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2007 Scientific Report

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VARI |

VARI | 2007 Jeffrey P. MacKeigan, Ph.D. Laboratory of Systems Biology Dr. MacKeigan received his Ph.D. in microbiology and immunology at the University of North Carolina Lineberger Comprehensive Cancer Center in 2002. He then served as a postdoctoral fellow in the laboratory of John Blenis in the Department of Cell Biology at Harvard Medical School. In 2004, he joined Novartis Institutes for Biomedical Research in Cambridge, Massachusetts, as an investigator and project leader in the Molecular and Developmental Pathways expertise platform. Dr. MacKeigan joined VARI in June 2006 as a Scientific Investigator. 35 Staff Students Laboratory Staff Students Visiting Scientists Brendan Looyenga, Ph.D. Christina Ludema, B.S. Natalie Wolters, B.S. Katie Sian, B.S. Geoff Kraker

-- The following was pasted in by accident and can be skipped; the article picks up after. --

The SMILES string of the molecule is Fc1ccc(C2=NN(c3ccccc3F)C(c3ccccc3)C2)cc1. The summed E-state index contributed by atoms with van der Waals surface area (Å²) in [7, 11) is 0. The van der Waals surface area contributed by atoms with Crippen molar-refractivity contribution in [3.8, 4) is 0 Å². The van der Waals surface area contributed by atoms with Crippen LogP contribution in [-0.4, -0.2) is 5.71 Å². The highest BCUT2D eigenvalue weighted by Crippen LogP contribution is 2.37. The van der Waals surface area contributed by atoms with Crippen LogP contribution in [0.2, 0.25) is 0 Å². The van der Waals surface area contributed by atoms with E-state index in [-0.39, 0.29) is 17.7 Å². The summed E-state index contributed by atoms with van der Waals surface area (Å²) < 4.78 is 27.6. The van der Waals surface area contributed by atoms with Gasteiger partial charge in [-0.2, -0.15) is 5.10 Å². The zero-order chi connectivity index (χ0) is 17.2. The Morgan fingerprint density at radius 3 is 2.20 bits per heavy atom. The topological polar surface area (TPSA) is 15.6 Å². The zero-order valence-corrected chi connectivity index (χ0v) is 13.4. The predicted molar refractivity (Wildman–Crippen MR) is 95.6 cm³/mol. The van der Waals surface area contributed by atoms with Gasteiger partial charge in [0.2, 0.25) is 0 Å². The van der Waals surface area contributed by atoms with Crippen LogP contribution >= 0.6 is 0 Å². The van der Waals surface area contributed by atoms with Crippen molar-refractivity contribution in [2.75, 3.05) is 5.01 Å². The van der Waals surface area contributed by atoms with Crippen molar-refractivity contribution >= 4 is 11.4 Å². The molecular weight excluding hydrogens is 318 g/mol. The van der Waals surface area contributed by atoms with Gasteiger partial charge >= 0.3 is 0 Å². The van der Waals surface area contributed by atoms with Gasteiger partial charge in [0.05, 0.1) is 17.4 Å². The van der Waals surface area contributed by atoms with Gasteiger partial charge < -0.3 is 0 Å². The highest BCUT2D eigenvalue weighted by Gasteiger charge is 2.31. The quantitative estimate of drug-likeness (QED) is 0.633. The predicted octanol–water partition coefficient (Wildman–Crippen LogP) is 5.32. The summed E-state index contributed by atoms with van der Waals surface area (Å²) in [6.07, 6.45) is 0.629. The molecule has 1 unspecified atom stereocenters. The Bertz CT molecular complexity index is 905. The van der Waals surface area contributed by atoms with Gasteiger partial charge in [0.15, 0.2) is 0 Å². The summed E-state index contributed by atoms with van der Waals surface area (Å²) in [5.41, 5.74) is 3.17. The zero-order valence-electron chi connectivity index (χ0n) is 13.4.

Van Andel Research Institute | Scientific Report Research Interests The primary focus of the Systems Biology laboratory is identifying and understanding the genes and signaling pathways that when mutated contribute to the pathophysiology of cancer. We take advantage of RNA interference (RNAi) and novel proteomic approaches to identify the enzymes that control cell growth, cell proliferation, and cell survival. For example, after screening the human genome for more than 600 kinases and 200 phosphatases—called the “kinome” and “phosphatome”, respectively—that act with chemotherapeutic agents in controlling apoptosis, we identified 73 kinases and 72 phosphatases whose roles in cell survival were previously unrecognized. We are asking several questions. How are these novel survival enzymes regulated at the molecular level? What signaling pathway(s) do they regulate? Does changing the number of enzyme molecules present inhibit waves of compensatory changes at the cellular level (system-level changes)? What are the system-level changes after reduction or loss of each gene? Identification of kinases that regulate cell survival 36 We have performed RNAi screens in the presence of apoptosis-inducing chemotherapeutic agents (Taxol, cisplatin, and etoposide) and identified a group of kinases whose loss of function sensitizes cells to undergo cell death, the most interesting of these being PINK1 (PTEN-induced kinase 1). PINK1 was originally shown to be up-regulated by the tumor suppressor PTEN. Although PINK1 does not fall into a particular kinase subfamily, it has a known role in maintaining mitochondrial membrane potential. Other work has recently shown inherited mutations at chromosomal location 1p36 in familial Parkinson disease, and the two mutated genes that map to this region are PINK1 (PARK6) and DJ-1 (PARK7). Both genes are responsible for early-onset autosomal recessive parkinsonism. We had previously noted that DJ-1 is overexpressed in non–small cell lung carcinoma and that its down-regulation enhances apoptosis. Further, Parkinson disease–causing mutations in LRRK2 (PARK8), which are dominantly inherited gain-of-function mutations, sensitize neurons to cell death, and a significant fraction of the LRRK2 population is associated with the mitochondria. We are currently investigating whether the molecular mechanisms of PINK1 and LRRK2 in cancer and in Parkinson disease are linked.

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